As Health Secretary Jeremy Hunt launches a crack-down on sexting teenagers, the NHS has lurched into another crisis. Startling information has revealed the extent of the chaos in UK ambulance services. But the blame lies firmly at the Health Secretary’s door. And while Hunt is worrying what Britain’s youth is up to on its smartphones, the ambulance crisis is putting people’s lives at risk.
A service falling apart?
While Hunt has been calling on social media companies to ban under-18s sending sexually explicit messages, the BBC has conducted some startling research into UK ambulance services. It found that only one of the UK’s 13 ambulance services is currently meeting its target of getting to patients with life-threatening conditions in eight minutes.
The BBC submitted Freedom of Information (FOI) requests to every ambulance service in the UK. It also found that the number of ambulances queuing more than 15 minutes at A&E to get patients admitted has rocketed by 52% in two years. It says this increase equates to over 500,000 hours of ambulance crew’s time. Or the NHS losing 286 ambulance crews for a whole year.
The BBC also found:
And what does Hunt talk about?
But on Wednesday 30 November, Hunt seemed more concerned with what some consenting teenagers were doing with their smartphones. In a statement over his proposed crack-down on sexting, the Health Secretary said:
I just ask myself the simple question as to why it is that you can’t prevent the texting of sexually explicit images by people under the age of 18.
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Hunt says companies can stop teenagers sending explicit images. He was giving evidence to the Commons Health Committee on suicide prevention efforts. He also called for a crackdown on cyber bullying by the technology industry via the introduction of software that can detect when it is happening.
But tech experts disagree with Hunt’s assertions. Paul Bernal, a university lecturer in law specialising in privacy and human rights, told The Canary:
Hunt seems to have fallen into the classical trap of those who don’t really understand tech: expecting it to do magic. Young people sexting is a complex problem that can’t be solved by tech companies waving a magic wand. And attempting to do so is likely to cause far more problems than it solves. False positives, complacency from raised expectations, and the kids running rings around those operating the systems are just a start. And that’s not even going into the question of what he actually imagines he’s trying to stop.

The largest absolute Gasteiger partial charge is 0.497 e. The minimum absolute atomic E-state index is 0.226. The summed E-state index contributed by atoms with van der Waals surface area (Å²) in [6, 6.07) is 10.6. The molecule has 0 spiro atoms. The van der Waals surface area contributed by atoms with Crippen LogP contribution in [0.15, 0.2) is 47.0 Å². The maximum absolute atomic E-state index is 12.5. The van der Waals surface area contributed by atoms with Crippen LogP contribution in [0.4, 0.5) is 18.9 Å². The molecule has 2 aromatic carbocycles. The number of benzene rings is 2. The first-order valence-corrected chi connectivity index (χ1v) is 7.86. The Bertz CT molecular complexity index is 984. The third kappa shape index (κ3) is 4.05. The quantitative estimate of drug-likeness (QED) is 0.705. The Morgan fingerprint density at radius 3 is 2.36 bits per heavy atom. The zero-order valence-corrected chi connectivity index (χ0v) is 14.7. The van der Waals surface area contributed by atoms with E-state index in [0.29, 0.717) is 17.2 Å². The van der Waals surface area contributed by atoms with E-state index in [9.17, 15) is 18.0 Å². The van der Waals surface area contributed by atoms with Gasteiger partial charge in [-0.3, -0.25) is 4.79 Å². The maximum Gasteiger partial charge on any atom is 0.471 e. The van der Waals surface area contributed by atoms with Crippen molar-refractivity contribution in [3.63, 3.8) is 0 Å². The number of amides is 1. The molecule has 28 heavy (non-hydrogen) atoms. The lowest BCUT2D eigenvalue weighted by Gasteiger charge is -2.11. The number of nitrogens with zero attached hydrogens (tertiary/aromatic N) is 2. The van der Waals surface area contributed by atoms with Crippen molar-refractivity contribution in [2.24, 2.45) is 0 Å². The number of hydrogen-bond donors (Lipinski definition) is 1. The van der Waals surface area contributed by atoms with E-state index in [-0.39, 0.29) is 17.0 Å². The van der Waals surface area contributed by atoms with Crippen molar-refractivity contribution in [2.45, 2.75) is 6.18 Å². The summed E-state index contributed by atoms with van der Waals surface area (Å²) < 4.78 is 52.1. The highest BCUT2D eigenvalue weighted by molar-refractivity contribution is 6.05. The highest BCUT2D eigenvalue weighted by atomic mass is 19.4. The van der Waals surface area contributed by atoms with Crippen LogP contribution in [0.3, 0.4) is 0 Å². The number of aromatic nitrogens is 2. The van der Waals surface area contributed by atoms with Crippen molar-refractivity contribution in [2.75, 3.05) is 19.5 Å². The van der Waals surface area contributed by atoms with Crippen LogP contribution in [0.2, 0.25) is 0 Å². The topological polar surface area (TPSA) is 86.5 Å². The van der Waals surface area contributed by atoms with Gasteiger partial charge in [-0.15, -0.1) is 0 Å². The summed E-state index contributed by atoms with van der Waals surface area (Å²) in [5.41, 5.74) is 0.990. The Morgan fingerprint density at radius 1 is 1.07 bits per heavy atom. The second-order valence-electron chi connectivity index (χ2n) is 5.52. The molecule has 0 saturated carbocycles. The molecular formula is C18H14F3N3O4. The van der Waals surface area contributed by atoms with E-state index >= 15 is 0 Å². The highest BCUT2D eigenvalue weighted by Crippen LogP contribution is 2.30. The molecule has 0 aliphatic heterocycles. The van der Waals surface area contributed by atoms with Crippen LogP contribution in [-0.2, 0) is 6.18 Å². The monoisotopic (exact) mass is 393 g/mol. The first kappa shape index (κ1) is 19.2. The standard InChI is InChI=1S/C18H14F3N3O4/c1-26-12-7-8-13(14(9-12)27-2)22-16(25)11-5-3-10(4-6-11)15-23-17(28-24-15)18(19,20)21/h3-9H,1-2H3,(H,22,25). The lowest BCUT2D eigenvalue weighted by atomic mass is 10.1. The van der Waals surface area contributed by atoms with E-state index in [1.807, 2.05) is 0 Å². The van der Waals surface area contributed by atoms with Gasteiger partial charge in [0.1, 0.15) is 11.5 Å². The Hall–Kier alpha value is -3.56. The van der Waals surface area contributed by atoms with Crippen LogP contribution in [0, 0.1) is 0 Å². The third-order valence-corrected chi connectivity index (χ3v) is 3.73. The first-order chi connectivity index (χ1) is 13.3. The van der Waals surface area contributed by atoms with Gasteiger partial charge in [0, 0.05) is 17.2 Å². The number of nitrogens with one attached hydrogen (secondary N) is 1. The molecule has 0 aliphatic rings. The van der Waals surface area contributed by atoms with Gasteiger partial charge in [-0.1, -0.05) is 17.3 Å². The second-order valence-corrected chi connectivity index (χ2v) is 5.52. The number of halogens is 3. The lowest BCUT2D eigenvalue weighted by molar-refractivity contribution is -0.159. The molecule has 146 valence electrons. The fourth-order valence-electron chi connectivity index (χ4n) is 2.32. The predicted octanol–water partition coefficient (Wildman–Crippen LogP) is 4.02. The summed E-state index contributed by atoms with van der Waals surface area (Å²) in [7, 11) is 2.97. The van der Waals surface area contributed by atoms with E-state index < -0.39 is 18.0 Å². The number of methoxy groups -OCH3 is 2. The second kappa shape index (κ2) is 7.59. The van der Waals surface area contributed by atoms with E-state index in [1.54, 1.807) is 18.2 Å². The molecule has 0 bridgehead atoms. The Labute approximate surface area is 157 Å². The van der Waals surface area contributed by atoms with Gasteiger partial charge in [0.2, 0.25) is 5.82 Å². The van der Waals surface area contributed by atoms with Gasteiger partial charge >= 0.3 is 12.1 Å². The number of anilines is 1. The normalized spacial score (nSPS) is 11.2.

Austerity. Yet again
We should welcome Hunt’s intervention over the rising number of young people taking their own lives. But by calling on tech companies to do more, he is merely putting a sticking plaster on the problem. Statistically, higher suicide rates are seemingly linked to increased deprivation. And the Tories’ austerity agenda has hit the poorest in society the hardest. Also, as The Canary previously reported, Children’s and Adolescent Mental Health Services (CAMHS) have seen cuts due to austerity of around £50m since 2010.
Meanwhile, ambulance bosses say that services are failing under increased pressure. And, once again, Tory austerity is, in part, to blame, due to cuts to NHS and social care services. As College of Paramedics Chair, Andrew Newton, said:
It’s not uncommon to find there are no resources to respond at all at a given time, particularly at nights and weekends. I was talking to one colleague recently who was explaining to me that the nearest ambulances were probably in France.
It’s time the Tories realise the harm – both to people’s mental and physical health – that their failed and possibly illegal austerity policies are having. But that admission from the government may be a long time coming. Meanwhile, the poorest citizens will continue to suffer due to policies decided by those who seemingly don’t care.
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